6. Turn to the library databases and see what kinds of articles are available? Most students use these for medical definitions (medical definition of depression), treatment options/outlooks (medication or treatments for depression), studies to provide statistical information (how many people are dealing with mental illness), or historical context/comparison (how social perspective has evolved/changed/stayed the same). Many students use these source to provide the more formal medical/scientific information.
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Research Essay: Internet sources

This post provides information about the credible Internet article requirement of the Research Essay, specific to my ENG 1002 course.  Students are expected to use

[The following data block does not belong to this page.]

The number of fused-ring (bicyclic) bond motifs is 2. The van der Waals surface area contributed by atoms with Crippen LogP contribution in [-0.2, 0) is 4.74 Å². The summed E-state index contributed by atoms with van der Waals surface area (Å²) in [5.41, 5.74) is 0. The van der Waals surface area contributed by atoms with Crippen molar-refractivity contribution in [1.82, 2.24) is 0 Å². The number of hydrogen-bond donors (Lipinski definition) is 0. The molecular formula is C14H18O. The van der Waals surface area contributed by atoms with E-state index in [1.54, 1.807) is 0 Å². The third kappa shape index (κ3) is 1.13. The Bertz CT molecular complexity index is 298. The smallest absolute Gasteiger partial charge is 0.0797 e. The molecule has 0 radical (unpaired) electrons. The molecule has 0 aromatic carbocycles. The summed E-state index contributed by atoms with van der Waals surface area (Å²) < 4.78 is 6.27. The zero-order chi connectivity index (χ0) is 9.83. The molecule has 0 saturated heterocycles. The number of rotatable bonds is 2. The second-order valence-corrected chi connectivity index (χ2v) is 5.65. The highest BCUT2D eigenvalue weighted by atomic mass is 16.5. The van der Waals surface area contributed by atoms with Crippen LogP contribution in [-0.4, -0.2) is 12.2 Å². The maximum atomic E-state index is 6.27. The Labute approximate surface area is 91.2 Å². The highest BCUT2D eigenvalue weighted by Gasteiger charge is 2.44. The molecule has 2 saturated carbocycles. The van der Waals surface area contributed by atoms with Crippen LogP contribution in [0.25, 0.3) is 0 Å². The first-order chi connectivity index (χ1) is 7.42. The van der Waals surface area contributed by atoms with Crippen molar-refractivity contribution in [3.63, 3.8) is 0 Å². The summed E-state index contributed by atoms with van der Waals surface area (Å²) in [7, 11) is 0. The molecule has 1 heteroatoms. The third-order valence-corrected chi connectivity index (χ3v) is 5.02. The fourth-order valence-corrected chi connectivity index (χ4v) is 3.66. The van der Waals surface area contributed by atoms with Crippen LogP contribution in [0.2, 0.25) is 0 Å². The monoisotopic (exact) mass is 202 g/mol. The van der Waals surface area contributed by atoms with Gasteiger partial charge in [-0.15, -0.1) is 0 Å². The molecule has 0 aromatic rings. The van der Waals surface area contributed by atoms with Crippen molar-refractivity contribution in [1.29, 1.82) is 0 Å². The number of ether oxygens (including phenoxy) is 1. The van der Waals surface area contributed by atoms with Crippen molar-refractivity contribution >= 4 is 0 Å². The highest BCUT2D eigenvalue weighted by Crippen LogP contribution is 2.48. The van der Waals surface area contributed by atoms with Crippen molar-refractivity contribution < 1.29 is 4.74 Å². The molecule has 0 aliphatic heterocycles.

General Suggestion: print the article(s) you believe you will use as evidence in your essay. Saving a link is fine, but having the printed copy will allow you to trouble-shoot Internet access issues and the event that a free sites moves to paid accounts.

Choosing Credible Sources

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Research Essay: Library Sources

This post provides information about the library database article requirement of the Research Essay, specific to my ENG 1002 course. Students are expected to use

General Suggestion: 1) copy/paste the permalink or document URL for each article you believe you will use as evidence in your essay 2) download/email yourself the PDF (when available) and 3) print the article. This will allow you to troubleshoot Internet access issues.

List of Commonly Used Library Databases 

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Body Paragraph Development: ENG 1002